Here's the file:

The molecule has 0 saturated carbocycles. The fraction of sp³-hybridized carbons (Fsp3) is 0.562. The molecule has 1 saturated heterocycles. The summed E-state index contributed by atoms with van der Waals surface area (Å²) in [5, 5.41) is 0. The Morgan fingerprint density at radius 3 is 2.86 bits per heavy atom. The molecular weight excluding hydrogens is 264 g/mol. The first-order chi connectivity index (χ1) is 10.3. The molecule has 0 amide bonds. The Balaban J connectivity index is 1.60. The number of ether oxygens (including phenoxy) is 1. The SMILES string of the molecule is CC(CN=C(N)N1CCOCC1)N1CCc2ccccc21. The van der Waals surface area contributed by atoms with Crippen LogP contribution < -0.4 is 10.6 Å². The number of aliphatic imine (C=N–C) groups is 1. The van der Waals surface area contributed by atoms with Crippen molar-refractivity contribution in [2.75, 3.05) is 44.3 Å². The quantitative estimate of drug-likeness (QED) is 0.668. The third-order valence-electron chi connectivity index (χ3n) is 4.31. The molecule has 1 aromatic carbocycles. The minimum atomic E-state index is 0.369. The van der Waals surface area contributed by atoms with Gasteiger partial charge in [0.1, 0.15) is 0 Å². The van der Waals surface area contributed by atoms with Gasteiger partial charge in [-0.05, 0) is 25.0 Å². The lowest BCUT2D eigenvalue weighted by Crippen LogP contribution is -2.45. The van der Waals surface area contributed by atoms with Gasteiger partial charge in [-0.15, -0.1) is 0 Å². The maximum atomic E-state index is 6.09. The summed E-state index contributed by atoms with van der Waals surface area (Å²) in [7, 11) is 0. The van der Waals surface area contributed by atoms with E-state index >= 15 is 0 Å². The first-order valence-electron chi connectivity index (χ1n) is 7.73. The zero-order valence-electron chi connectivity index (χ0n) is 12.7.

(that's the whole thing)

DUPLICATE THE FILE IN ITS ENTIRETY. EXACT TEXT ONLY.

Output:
The molecule has 0 saturated carbocycles. The fraction of sp³-hybridized carbons (Fsp3) is 0.562. The molecule has 1 saturated heterocycles. The summed E-state index contributed by atoms with van der Waals surface area (Å²) in [5, 5.41) is 0. The Morgan fingerprint density at radius 3 is 2.86 bits per heavy atom. The molecular weight excluding hydrogens is 264 g/mol. The first-order chi connectivity index (χ1) is 10.3. The molecule has 0 amide bonds. The Balaban J connectivity index is 1.60. The number of ether oxygens (including phenoxy) is 1. The SMILES string of the molecule is CC(CN=C(N)N1CCOCC1)N1CCc2ccccc21. The van der Waals surface area contributed by atoms with Crippen LogP contribution < -0.4 is 10.6 Å². The number of aliphatic imine (C=N–C) groups is 1. The van der Waals surface area contributed by atoms with Crippen molar-refractivity contribution in [2.75, 3.05) is 44.3 Å². The quantitative estimate of drug-likeness (QED) is 0.668. The third-order valence-electron chi connectivity index (χ3n) is 4.31. The molecule has 1 aromatic carbocycles. The minimum atomic E-state index is 0.369. The van der Waals surface area contributed by atoms with Gasteiger partial charge in [0.1, 0.15) is 0 Å². The van der Waals surface area contributed by atoms with Gasteiger partial charge in [-0.05, 0) is 25.0 Å². The lowest BCUT2D eigenvalue weighted by Crippen LogP contribution is -2.45. The van der Waals surface area contributed by atoms with Gasteiger partial charge in [-0.15, -0.1) is 0 Å². The maximum atomic E-state index is 6.09. The summed E-state index contributed by atoms with van der Waals surface area (Å²) in [7, 11) is 0. The van der Waals surface area contributed by atoms with E-state index >= 15 is 0 Å². The first-order valence-electron chi connectivity index (χ1n) is 7.73. The zero-order valence-electron chi connectivity index (χ0n) is 12.7.